This post doesn’t really belong in a cooking blog. Not really. But when Don was here he was one of my only followers and he would ask me questions and respond to posts on a regular basis. So I write this here as a way to thank him for that. I was always pretty intimidated to know he’d be reading a post. He would have laughed if he knew that. He’d be okay that this was here. I hope you are too …
I came late to the game so I didn’t know Don all that well. At least, not as well as so many others. With that said, both because Angela and I are very close to Kate and because many of my friends were very close to Don, I am always aware of the significance of November the 28th.
In truth, I wish I’d been there when some unknown number of 40 something year old men decided there was nothing better to do than lay down in the middle of Foothill Blvd one night. I’m guessing that Taylors may have had some influence. I’d still love to see the look on the poor Sheriff’s face when he realized that the group of people standing in front of him bore no resemblance to a group of over-partied local high school students. I’m sure there were great stories back at the station about that. I’d also like to know how Jeff’s phone ended up in the fire, but I hear there is still some pain in that story so I don’t ask.
It’s been two years since Don left. The newspaper said he’d lost his battle with cancer. That always grates on me. He didn’t lose the battle. To the end he remained more concerned about those around him than about himself. He remained funny, interested in people’s lives and fiercely devoted to trying to save his own. Cancer may have claimed his life, but it never claimed his spirit. I don’t think he lost. I think he won.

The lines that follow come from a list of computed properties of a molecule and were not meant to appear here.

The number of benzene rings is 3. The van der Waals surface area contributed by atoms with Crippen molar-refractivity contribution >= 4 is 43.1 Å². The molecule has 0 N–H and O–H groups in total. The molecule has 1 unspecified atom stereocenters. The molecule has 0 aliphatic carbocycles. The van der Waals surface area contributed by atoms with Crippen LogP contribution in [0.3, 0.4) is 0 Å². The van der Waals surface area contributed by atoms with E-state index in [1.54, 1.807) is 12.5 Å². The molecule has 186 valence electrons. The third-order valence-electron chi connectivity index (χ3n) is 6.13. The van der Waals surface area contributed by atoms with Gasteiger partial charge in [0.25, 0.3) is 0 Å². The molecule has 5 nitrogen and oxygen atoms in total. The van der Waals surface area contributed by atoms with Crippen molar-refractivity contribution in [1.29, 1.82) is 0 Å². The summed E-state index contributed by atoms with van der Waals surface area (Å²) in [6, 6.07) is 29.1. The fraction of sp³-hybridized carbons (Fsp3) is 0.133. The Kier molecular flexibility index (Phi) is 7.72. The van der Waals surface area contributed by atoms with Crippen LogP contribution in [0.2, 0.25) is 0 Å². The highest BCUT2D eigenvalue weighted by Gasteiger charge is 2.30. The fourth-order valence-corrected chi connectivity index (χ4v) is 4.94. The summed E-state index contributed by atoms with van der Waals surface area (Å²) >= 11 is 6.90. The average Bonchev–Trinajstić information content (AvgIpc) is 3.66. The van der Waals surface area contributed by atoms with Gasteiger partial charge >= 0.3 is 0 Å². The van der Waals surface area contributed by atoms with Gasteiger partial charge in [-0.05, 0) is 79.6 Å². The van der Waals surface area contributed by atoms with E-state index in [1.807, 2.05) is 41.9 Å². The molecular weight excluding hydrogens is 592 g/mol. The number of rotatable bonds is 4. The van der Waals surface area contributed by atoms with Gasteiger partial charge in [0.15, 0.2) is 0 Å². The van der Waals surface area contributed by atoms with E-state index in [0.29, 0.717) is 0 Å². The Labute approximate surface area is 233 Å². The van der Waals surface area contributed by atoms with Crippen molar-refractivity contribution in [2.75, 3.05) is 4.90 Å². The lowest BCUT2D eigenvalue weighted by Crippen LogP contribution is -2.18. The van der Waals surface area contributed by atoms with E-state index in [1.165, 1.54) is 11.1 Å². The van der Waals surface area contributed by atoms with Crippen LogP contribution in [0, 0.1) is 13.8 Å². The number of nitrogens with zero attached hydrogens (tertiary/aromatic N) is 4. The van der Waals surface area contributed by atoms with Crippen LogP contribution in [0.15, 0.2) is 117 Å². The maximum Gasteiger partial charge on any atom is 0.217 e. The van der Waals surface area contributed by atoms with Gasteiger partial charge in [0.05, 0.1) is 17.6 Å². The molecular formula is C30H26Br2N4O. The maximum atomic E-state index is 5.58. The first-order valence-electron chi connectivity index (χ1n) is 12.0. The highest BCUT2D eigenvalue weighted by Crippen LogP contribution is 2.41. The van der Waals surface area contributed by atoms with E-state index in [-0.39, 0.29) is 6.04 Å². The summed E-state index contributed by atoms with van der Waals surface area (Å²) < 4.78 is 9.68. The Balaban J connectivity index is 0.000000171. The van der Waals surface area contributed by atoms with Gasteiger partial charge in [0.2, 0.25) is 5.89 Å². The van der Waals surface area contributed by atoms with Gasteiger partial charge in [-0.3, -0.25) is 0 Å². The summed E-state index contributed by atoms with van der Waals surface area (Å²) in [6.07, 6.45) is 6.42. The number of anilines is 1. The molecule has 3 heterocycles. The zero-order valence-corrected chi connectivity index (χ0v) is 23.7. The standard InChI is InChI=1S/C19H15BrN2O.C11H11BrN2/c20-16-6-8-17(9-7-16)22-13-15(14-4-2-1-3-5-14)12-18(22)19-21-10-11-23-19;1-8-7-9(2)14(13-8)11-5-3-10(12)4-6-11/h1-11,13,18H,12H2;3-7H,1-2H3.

Two years is a long time. Five hundred, twenty five thousand, six hundred minutes times two. How do you measure a year? How do you measure two?
It is hard not to ask the inevitable questions. Why? Honestly, I don’t think there is a good answer and I’ve consciously stopped asking the question. For many who suffered through the same illness, a tougher question, why not me? One thing I know is that Don would not approve of the question. He would never have traded his life for anyone else’s. He’d point down the road and ask you how you’re doing and what you’re excited about and what’s next and he’d be excited to hear the stories.
I’ve felt a transition in myself through these last months. I find myself not so much discouraged by Don’s death as encouraged by his life. Don wasn’t perfect. He’d hate being characterized that way. In truth, if you complimented him too much he tuned you out. He was uninterested in hearing how great he was and I don’t think he ever really thought of himself as all that great. (Not that he lacked opinions :-).
I guess, though, I’ve sort of decided through listening to the echoes in my own mind that Don would want me to look up. I don’t think he’d want me mourning his loss anymore. I think he’d have understood in the beginning, but I think now he’d be changing the subject. And I guess I’m deciding to let him. This is an intensely personal thing and I would never suggest that the whispers I’m hearing bear any resemblance to another’s journey. Everyone must make their own decisions about timing. I get that and respect it.
I’ll have a conversation with Don today. I’ll tell him what’s happening in my life. I’ll listen for his counsel and decide which parts I’ll take to heart and which parts I’ll dismiss. He’ll read my expression and smile and know. There are things he’d be excited about and things that would worry him. He was that kind of friend.
And when it’s time, a little later on, I’ll pour myself a dry, gin martini and garnish it with a twist and never an olive and I may even find a slightly safer place to lay in the street, just because there probably isn’t a better way to let him know we’re still remembering, and laughing. I think he’ll smile.